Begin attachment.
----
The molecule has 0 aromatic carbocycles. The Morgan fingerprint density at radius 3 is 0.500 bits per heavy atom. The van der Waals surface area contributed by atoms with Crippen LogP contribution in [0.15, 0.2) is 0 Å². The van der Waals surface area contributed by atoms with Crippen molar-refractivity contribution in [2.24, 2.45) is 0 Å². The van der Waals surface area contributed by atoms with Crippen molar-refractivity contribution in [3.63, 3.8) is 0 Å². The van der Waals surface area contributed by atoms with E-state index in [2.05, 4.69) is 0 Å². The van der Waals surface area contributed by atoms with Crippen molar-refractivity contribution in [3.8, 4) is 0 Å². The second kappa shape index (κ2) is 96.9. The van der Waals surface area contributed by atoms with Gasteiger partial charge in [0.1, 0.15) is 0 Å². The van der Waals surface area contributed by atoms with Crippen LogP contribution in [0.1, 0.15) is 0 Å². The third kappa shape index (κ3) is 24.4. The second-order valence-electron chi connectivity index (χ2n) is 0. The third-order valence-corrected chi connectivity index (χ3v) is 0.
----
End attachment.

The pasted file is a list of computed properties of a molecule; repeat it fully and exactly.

The molecule has 0 aromatic carbocycles. The Morgan fingerprint density at radius 3 is 0.500 bits per heavy atom. The van der Waals surface area contributed by atoms with Crippen LogP contribution in [0.15, 0.2) is 0 Å². The van der Waals surface area contributed by atoms with Crippen molar-refractivity contribution in [2.24, 2.45) is 0 Å². The van der Waals surface area contributed by atoms with Crippen molar-refractivity contribution in [3.63, 3.8) is 0 Å². The van der Waals surface area contributed by atoms with E-state index in [2.05, 4.69) is 0 Å². The van der Waals surface area contributed by atoms with Crippen molar-refractivity contribution in [3.8, 4) is 0 Å². The second kappa shape index (κ2) is 96.9. The van der Waals surface area contributed by atoms with Gasteiger partial charge in [0.1, 0.15) is 0 Å². The van der Waals surface area contributed by atoms with Crippen LogP contribution in [0.1, 0.15) is 0 Å². The third kappa shape index (κ3) is 24.4. The second-order valence-electron chi connectivity index (χ2n) is 0. The third-order valence-corrected chi connectivity index (χ3v) is 0.